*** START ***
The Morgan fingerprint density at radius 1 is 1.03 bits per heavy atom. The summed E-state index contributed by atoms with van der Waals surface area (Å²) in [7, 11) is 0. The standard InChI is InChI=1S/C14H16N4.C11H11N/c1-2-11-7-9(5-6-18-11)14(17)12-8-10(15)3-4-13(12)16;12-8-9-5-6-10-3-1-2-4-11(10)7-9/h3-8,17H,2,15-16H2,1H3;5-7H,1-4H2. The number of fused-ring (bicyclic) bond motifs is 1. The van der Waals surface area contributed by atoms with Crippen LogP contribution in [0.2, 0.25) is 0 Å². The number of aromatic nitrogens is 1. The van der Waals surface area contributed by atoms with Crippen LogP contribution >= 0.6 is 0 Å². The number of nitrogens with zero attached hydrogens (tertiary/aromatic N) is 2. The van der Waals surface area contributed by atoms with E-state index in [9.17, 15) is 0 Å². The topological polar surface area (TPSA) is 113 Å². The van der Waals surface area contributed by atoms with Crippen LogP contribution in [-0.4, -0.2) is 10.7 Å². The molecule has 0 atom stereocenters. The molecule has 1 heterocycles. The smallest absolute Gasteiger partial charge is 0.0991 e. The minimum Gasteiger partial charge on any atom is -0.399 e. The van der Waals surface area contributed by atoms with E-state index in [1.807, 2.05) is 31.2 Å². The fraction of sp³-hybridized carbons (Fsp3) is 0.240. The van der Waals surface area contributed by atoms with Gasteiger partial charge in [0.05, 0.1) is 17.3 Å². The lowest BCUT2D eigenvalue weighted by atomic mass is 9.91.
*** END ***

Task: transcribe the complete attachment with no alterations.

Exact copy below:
The Morgan fingerprint density at radius 1 is 1.03 bits per heavy atom. The summed E-state index contributed by atoms with van der Waals surface area (Å²) in [7, 11) is 0. The standard InChI is InChI=1S/C14H16N4.C11H11N/c1-2-11-7-9(5-6-18-11)14(17)12-8-10(15)3-4-13(12)16;12-8-9-5-6-10-3-1-2-4-11(10)7-9/h3-8,17H,2,15-16H2,1H3;5-7H,1-4H2. The number of fused-ring (bicyclic) bond motifs is 1. The van der Waals surface area contributed by atoms with Crippen LogP contribution in [0.2, 0.25) is 0 Å². The number of aromatic nitrogens is 1. The van der Waals surface area contributed by atoms with Crippen LogP contribution >= 0.6 is 0 Å². The number of nitrogens with zero attached hydrogens (tertiary/aromatic N) is 2. The van der Waals surface area contributed by atoms with E-state index in [9.17, 15) is 0 Å². The topological polar surface area (TPSA) is 113 Å². The van der Waals surface area contributed by atoms with Crippen LogP contribution in [-0.4, -0.2) is 10.7 Å². The molecule has 0 atom stereocenters. The molecule has 1 heterocycles. The smallest absolute Gasteiger partial charge is 0.0991 e. The minimum Gasteiger partial charge on any atom is -0.399 e. The van der Waals surface area contributed by atoms with E-state index in [1.807, 2.05) is 31.2 Å². The fraction of sp³-hybridized carbons (Fsp3) is 0.240. The van der Waals surface area contributed by atoms with Gasteiger partial charge in [0.05, 0.1) is 17.3 Å². The lowest BCUT2D eigenvalue weighted by atomic mass is 9.91.